As if Research In Motion Ltd. didn’t have other things to worry about. But before its fortunes plunged, lawyers for the Waterloo, Ont.-based BlackBerry maker quietly launched an $11-million defamation lawsuit against a California lawyer in November, 2010.
According to documents filed in Ontario Superior Court, RIM and its co-chief executive officers, Jim Balsillie and Mike Lazaridis, accuse San Diego lawyer Amar Thakur and his firm, Foley & Lardner LLP, of defamation for comments Mr. Thakur made to the news media that summer.
Mr. Thakur is a lawyer for a California company called Mformation Technologies Inc., which is locked in a legal battle over patents with RIM. Mformation accuses RIM of infringing patents for systems designed to manage mobile devices, a claim RIM denies.
According to documents filed in court by RIM in its defamation suit, Mr. Thakur told a San Diego reporter in August, 2010, that “we believe that the decision (to infringe) was made at the highest level,” and that BlackBerry’s profits “are highly attributable to what is covered by my client’s patents.”
RIM also alleges Mr. Thakur told a reporter from Law360, a U.S. legal news website, that the “CEOs may not have been involved in the day-to-day negotiations, but we’re confident that the key decisions with respect to our client’s relationship with RIM were made at the CEO level.” None of the allegations have been proved in court.
The two sides were in court in Toronto last week to set dates. A RIM spokesman on Tuesday said the company does not usually comment on litigation.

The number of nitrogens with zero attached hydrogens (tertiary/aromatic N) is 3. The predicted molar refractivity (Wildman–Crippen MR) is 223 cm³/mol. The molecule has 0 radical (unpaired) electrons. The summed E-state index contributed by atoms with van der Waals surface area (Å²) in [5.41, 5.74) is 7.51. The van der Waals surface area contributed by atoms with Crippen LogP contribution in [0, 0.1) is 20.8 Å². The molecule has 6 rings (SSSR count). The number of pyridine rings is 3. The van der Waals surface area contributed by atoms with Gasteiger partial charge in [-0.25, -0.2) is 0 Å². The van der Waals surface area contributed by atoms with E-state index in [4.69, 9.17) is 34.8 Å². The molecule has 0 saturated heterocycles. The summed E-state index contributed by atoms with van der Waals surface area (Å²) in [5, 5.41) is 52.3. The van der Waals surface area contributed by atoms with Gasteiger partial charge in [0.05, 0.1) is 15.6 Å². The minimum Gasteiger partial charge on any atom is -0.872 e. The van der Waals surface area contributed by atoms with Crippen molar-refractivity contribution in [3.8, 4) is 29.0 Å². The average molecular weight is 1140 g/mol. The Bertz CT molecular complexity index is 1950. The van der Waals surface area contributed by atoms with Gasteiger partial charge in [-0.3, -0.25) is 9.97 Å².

In court documents, lawyers for Mr. Thakur and his law firm say the case should be thrown out. They say Ontario does not have jurisdiction. They also accuse RIM of “forum shopping,” in an attempt to avoid California’s rules against so-called SLAPPs (strategic lawsuits against public participation), thus depriving the defendants of California’s “protections for free speech.”
Toronto lawyer William McDowell of Lenczner Slaght Royce Smith Griffin LLP is acting for the defendants. He would say little about the case, but said the outcome could be affected by two imminent Supreme Court of Canada rulings on libel law.
One is former newspaper tycoon Conrad Black’s libel case against Richard Breeden, the former U.S. Securities and Exchange Commission head appointed as an adviser to independent Hollinger directors that investigated the company’s finances.
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